The Emperor of All Maladies by Siddhartha Mukherjee
My friend, Linda Dunn, told me about this book with a bit of trepidation just as you would suggest a book about the very disease that almost took that person’s life. I found the information about this horrible, daunting disease incredible and it gave me such an appreciation for all the scientists and doctors who do research and develop drugs to bring about a cure or at least to find a way to give a patient more time before cancer takes them. I’m eternally grateful for the hours and hours people have spent doing research that might lead to a breakthrough, or might lead to a dead end. I can’t even wrap my mind around the suffering that cancer victims- little children and adult had to endure as they experimented with surgeries, drugs and therapies in an effort to eradicate this disease. I love that Mukjerjee writes about the successes because they are incredible and so touching. As difficult as it was to think of these cells that invade our bodies from the inside, I feel like I learned so very much. I actually am proud of myself for daring to read about this disease that also so confounds doctors and has the fear of humankind in its grip.
Here’s a partial review from the New York Times:
At the end of every evening he (Mukherjee) found himself stunned and speechless in the neon floodlights of the hospital parking lot, compulsively trying to reconstruct the day’s decisions and prescriptions, almost as consumed as his patients by the dreadful rounds of chemotherapy and the tongue-twisting names of the drugs, “Cyclophosphamide, cytarabine, prednisone, asparaginase. . . .”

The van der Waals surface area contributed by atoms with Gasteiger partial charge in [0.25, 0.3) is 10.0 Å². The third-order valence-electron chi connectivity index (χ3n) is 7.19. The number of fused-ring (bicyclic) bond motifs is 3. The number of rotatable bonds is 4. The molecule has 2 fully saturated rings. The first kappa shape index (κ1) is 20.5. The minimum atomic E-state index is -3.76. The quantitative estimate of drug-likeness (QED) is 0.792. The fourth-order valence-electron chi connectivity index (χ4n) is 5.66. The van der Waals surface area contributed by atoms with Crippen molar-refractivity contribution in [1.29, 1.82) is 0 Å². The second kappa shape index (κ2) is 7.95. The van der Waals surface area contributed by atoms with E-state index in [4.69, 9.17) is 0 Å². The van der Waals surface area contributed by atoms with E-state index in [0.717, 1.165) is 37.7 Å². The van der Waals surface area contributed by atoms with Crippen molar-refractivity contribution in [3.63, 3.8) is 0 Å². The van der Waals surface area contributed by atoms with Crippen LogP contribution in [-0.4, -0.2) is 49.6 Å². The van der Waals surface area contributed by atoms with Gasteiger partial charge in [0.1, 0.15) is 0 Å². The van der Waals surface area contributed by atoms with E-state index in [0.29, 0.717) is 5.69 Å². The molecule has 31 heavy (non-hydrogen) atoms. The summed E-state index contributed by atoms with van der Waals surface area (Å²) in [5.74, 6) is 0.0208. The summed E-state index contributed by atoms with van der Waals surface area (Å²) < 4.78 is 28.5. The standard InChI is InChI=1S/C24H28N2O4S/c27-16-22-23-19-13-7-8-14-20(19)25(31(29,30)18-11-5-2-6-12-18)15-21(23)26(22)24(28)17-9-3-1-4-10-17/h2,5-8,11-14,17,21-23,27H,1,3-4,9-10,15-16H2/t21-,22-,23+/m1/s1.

Eventually he started this book so as not to drown.
The oldest surviving description of cancer is written on a papyrus from about 1600 B.C. The hieroglyphics record a probable case of breast cancer: “a bulging tumor . . . like touching a ball of wrappings.” Under “treatment,” the scribe concludes: “none.”
For more than 2,000 years afterward, there is virtually nothing about cancer in the medical literature (“or in any other literature,” Mukherjee adds.) The modern understanding of the disease originated with the recognition, in the first half of the 19th century, that all plants and animals are made of cells, and that all cells arise from other cells. The German researcher Rudolph Virchow put that in Latin: omnis cellula e cellula.
Cancer is a disease that begins when a single cell, among all the trillions in a human body, begins to grow out of control. Lymphomas, leukemias, malignant melanomas, sarcomas all begin with that microscopic accident, a mutation in one cell: omnis cellula e cellula e cellula. Cell growth is the secret of living, the source of our ability to build, adapt, repair ourselves; and cancer cells are rebels among our own cells that outrace the rest. “If we seek immortality,” Mukherjee writes, “then so, too, in a rather perverse sense, does the cancer cell.”
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